Miranda Machacek, Ph.D.
I grew up in Richfield, Minnesota, a mere five minute drive from the Mall of America, which-as my sisters can attest-did nothing to improve my fashion sense. After high school, I headed east to attend Boston University and graduated with a degree in Biochemistry and Molecular Biology in 2009. I got my first taste of research my senior year working in the lab of Dr. Pinghua Liu. My project involved the purification and enrichment of isoprenoids, an incredibly diverse family of compounds found in minute quantities in nature with many potential therapeutic benefits. I became hooked on the rush of achieving even a small victory in the lab amongst all the failures inherent to research. I knew research was in my future but couldn't shake my lingering fascination with medical school. Being infamously indecisive and as yet unaware of the MD/PhD dual degree, I pursued neither graduate school nor medical school immediately after graduating from BU. I moved back to Minnesota and worked for three years in the glycobiology department at a biotech company purifying proteins and developing enzyme activity assays. This was a greatly enriching time for me as work sharpened my lab technique and critical thinking skills, and I was able to pursue other interests, including volunteering at a hospital, tutoring children from homeless families, and diving into the sport of triathlon. Most of all, I realized my passion to continually be learning something new and helping others. The MD/PhD program is the perfect fit and I'm grateful to be a part of the program here at KUMC. Special shout out to my family, friends, teachers, and mentors whom I am indebted to for their encouragement and words of wisdom over the years. Thanks for sticking with me on this journey.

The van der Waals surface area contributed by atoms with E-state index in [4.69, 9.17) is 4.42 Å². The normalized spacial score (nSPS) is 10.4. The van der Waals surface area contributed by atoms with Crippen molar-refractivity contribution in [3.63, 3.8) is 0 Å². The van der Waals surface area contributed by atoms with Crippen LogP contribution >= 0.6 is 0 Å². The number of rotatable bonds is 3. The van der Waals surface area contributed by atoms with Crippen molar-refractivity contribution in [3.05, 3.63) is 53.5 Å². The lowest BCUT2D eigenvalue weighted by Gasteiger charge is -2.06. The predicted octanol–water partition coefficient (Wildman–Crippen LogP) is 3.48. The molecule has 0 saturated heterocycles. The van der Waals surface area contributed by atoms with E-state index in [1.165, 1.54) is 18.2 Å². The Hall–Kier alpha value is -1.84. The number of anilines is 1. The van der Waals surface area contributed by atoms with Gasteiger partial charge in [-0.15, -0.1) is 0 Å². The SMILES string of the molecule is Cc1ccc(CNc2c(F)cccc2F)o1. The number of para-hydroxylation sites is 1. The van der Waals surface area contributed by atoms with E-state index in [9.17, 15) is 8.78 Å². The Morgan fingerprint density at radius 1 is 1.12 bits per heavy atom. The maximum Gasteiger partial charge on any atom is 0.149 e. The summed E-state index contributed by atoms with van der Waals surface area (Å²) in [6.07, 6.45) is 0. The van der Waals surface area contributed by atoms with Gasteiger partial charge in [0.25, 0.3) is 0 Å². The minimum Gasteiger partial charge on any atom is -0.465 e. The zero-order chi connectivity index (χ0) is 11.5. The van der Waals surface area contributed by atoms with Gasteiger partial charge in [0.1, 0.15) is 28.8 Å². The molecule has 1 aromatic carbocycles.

Currently, I'm entering my final year in the program and will be pursuing a residency in pathology, where I hope to acquire the skills to be an excellent pathologist and continue to stay involved in my research interests of metabolism and immunology. I completed my PhD in 2018 under the dual mentorship of Dr. Pat Fields and Dr. Chad Slawson. My dissertation focused on how O-GlcNAc, a post-translational protein modification and nutrient sensor, affects inflammatory T cell function particularly in obesity and diabetes. I'm happy to field any questions!
Mentors: Chad Slawson, Ph.D.,; Patrick Fields, Ph.D.